nation—advertiser bias in placing ads
or society bias in selecting ads.
Discrimination, however, is at the
heart of online advertising. Differential delivery is the very idea behind it.
For example, if young women with children tend to purchase baby products
and retired men with bass boats tend
to purchase fishing supplies, and you
know the viewer is one of these two
types, then it is more efficient to offer ads for baby products to the young
mother and fishing rods to the fisherman, not the other way around.
On the other hand, not all discrimination is desirable. Societies have
identified groups of people to protect
from specific forms of discrimination.
Delivering ads suggestive of arrest
much more often for searches of black-identifying names than for white-identifying names is an example of
unwanted discrimination, according
to American social and legal norms.
This is especially true because the ads
appear regardless of whether actual arrest records exist for the names in the
The good news is that we can use the
mechanics and legal criteria described
earlier to build technology that distin-guishes between desirable and undesirable discrimination in ad delivery.
Here I detail the four key components:
1. Identifying Affected Groups. A set
of predicates can be defined to identify
members of protected and comparison
groups. Given an ad’s search string and
text, a predicate returns true if the ad
can impact the group that is the subject of the predicate and returns false
otherwise. Statistics of baby names can
identify first names for constructing
race and gender groups and last names
for grouping some ethnicities. Special
word lists or functions that report degree of membership may be helpful for
In this study, ads appeared on
searches of full names for real people,
and first names assigned to more black
or white babies formed groups for testing. These black and white predicates
evaluate to true or false based on the
first name of the search string.
2. Specifying the Scope of Ads to Assess. The focus should be on those
ads capable of impacting a protected
group in a form of discrimination prohibited by law or social norm. Protec-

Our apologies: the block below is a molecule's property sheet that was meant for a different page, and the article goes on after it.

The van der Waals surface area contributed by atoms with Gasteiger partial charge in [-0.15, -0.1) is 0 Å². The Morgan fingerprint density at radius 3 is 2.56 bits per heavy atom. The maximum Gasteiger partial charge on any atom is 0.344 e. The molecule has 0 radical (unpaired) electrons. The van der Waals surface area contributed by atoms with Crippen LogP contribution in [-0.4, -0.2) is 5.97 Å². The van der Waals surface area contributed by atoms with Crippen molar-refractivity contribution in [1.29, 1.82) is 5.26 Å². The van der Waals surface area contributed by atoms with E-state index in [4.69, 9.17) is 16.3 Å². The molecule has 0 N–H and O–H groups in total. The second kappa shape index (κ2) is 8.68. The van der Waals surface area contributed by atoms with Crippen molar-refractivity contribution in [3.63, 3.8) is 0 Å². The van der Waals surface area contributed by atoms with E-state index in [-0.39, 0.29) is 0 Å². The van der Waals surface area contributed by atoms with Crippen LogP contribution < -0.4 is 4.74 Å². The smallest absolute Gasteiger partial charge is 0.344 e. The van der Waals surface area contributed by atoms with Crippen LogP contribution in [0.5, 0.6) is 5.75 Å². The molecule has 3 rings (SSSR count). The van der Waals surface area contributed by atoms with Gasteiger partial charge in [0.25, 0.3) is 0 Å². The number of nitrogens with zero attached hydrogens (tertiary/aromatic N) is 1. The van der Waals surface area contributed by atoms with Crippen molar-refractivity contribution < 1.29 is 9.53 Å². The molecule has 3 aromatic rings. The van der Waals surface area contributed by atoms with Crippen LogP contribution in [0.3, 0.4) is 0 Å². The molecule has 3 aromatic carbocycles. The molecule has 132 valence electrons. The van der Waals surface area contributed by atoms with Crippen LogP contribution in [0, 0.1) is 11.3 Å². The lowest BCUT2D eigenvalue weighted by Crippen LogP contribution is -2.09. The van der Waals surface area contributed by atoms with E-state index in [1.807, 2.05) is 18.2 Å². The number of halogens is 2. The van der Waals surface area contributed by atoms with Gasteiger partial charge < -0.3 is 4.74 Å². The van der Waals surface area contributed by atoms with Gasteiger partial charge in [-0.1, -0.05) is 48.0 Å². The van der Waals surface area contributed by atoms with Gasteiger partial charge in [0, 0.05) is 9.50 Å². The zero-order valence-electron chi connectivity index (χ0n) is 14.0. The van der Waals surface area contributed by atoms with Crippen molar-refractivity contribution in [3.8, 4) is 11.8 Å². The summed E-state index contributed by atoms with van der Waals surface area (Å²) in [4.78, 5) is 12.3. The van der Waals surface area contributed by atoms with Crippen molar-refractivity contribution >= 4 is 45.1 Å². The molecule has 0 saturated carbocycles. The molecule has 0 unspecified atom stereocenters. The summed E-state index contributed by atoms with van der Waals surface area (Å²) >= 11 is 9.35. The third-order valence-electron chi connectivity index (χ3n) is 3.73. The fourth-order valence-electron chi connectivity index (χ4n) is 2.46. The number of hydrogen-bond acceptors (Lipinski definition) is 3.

is at the heart of
the very idea
tion typically concerns the ability to
give or withhold benefits, facilities, services, employment, or opportunities.
Instead of lumping all ads together, it
is better to use search strings, ad texts,
products, or URLs that display with ads
to decide which ads to assess.
This study assessed search strings
of first and last names of real people,
ads for public records, and ads having
a specific display URL (
instantcheckmate.com), the latter being the most
informative because the adverse ads all
had the same display URL.
Of course, the audience for the ads
is not necessarily the people who are
the subject of the ads. In this study, the
audience is a person inquiring about
the person whose name is the subject
of the ad. This distinction is important when thinking about the identity
of groups that might be impacted by
an ad. Group membership is based on
the ad’s search string and text. The audience may resonate more with a distinctly positive or negative characterization of the group.
3. Determining Ad Sentiment.
Originally associated with summarizing
product and movie reviews, sentiment
analysis is an area of computer science
that uses natural-language processing and text analytics to determine the
overall attitude of a writing. 13
Sentiment analysis can measure whether an
ad’s search string and accompanying
text has positive, negative, or neutral
sentiment. A literature search does not
find any prior application to online ads,
but a lot of research has been done assessing sentiment in social media (sen-
timent140.com, for example, reports
the sentiment of tweets, which like advertisements have limited words).
In this study, ads containing the
word arrest or criminal were classified as
having negative sentiment; ads without
those words were classified as neutral.
4. Testing for Adverse Impact.
Consider a table where columns are comparative groups, rows are sentiment,
and values are the number of ad impressions (the number of times an
ad appears, though the ad is not necessarily clicked). Ignore neutral ads.
Comparing the percentage of ads having the same positive or negative sentiment across groups reveals the degree
to which one group may be impacted
more or less by the ad’s sentiment.